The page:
I am an absolute hoarder of linens in any form and have an ongoing love affair with the fabric. Shirts, tops, dresses, pants, sarees, bed clothes, you name it and I adore it in linen.

I know a lot of us are intimidated by the thought of ironing the creases but I feel linen can make for great outfits when one knows how to get the best out of it. It is one of the oldest fabrics known to mankind and really comes into its own after a period of rigorous wear. It tends to get softer and shinier with each wash as flax fibres don’t stretch a great deal and are resilient against damage caused by abrasion.

To wear linen confidently is to embrace the material’s relaxed crumpled-ness. I carry a lot of linen while travelling as well and I absolutely refuse to iron my clothes. I just hang any crumply item of clothing in the bathroom on a hanger while its steamy from a shower and that usually eases out the creases.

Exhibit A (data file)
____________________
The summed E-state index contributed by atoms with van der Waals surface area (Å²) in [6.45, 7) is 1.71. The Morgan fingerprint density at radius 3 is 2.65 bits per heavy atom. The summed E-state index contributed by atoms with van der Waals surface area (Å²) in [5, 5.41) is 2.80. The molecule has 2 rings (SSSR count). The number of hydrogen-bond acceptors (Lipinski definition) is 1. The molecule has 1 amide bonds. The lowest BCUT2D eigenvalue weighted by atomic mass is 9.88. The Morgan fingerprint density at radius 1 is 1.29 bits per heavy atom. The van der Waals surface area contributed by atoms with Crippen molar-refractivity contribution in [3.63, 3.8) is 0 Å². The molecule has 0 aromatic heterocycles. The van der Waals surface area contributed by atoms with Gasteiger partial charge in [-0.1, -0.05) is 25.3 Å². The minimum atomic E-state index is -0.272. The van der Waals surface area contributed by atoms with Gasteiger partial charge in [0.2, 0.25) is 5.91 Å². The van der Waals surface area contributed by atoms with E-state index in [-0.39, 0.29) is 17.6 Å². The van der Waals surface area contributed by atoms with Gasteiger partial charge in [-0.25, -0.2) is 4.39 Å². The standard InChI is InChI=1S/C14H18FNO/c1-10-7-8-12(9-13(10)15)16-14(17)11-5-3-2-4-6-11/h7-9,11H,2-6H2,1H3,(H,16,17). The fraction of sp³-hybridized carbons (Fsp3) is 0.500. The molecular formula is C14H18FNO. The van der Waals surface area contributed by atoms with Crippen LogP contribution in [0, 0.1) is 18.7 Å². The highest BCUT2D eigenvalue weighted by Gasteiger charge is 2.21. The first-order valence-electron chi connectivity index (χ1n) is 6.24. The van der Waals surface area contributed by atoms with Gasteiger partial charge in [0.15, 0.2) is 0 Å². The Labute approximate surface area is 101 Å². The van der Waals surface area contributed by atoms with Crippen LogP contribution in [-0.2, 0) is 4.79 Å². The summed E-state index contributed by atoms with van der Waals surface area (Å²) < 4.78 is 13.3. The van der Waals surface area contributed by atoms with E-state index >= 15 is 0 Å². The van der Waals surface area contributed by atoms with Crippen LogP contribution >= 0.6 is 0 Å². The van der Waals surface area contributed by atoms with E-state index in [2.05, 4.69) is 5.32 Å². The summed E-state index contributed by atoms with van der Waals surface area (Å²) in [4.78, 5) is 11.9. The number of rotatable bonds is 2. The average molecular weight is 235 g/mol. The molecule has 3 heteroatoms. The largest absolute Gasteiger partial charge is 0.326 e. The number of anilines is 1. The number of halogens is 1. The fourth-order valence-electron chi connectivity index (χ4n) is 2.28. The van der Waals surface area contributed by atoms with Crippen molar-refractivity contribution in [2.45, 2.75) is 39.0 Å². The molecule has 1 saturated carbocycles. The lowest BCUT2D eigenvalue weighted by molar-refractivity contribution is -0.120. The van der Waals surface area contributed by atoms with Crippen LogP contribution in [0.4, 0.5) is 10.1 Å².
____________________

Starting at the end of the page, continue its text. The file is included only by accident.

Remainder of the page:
What I also like about linen is that it is a natural fabric which breaks down over time and causes little harm to the environment. It is also easy on the environment during cultivation and production. Unless organically manufactured, cotton production requires a lot of water and is heavily reliant on pesticides which impacts the health of farmers in developing countries, pollutes waterways and soil.

Linen on the other hand consumes much less water and needs fewer chemical interventions during manufacture. I find it best to stick to organically produced natural fabrics, they come with a higher price tag but leave a smaller environmental foot-print.